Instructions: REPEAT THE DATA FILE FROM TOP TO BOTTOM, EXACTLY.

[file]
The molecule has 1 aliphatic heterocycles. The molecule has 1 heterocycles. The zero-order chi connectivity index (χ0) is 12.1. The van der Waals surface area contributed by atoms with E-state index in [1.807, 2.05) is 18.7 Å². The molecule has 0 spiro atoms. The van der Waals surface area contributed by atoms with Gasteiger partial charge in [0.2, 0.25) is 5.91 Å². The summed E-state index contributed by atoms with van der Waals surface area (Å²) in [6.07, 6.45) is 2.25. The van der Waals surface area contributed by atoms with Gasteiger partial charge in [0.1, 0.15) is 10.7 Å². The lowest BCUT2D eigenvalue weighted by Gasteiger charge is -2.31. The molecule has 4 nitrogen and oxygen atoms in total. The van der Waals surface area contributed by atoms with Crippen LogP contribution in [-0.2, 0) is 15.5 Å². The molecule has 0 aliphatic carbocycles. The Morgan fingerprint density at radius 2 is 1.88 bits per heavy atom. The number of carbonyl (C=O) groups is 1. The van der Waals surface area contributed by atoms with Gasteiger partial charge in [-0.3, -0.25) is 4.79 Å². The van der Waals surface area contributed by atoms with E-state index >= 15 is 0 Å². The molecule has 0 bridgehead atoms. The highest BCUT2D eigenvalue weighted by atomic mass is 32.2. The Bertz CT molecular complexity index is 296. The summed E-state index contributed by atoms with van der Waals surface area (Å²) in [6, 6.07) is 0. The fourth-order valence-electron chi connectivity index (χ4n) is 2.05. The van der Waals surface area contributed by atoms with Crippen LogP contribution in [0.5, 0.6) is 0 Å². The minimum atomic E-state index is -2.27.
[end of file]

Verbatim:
The molecule has 1 aliphatic heterocycles. The molecule has 1 heterocycles. The zero-order chi connectivity index (χ0) is 12.1. The van der Waals surface area contributed by atoms with E-state index in [1.807, 2.05) is 18.7 Å². The molecule has 0 spiro atoms. The van der Waals surface area contributed by atoms with Gasteiger partial charge in [0.2, 0.25) is 5.91 Å². The summed E-state index contributed by atoms with van der Waals surface area (Å²) in [6.07, 6.45) is 2.25. The van der Waals surface area contributed by atoms with Gasteiger partial charge in [0.1, 0.15) is 10.7 Å². The lowest BCUT2D eigenvalue weighted by Gasteiger charge is -2.31. The molecule has 4 nitrogen and oxygen atoms in total. The van der Waals surface area contributed by atoms with Crippen LogP contribution in [-0.2, 0) is 15.5 Å². The molecule has 0 aliphatic carbocycles. The Morgan fingerprint density at radius 2 is 1.88 bits per heavy atom. The number of carbonyl (C=O) groups is 1. The van der Waals surface area contributed by atoms with Gasteiger partial charge in [-0.3, -0.25) is 4.79 Å². The van der Waals surface area contributed by atoms with E-state index >= 15 is 0 Å². The molecule has 0 bridgehead atoms. The highest BCUT2D eigenvalue weighted by atomic mass is 32.2. The Bertz CT molecular complexity index is 296. The summed E-state index contributed by atoms with van der Waals surface area (Å²) in [6, 6.07) is 0. The fourth-order valence-electron chi connectivity index (χ4n) is 2.05. The van der Waals surface area contributed by atoms with Crippen LogP contribution in [0.5, 0.6) is 0 Å². The minimum atomic E-state index is -2.27.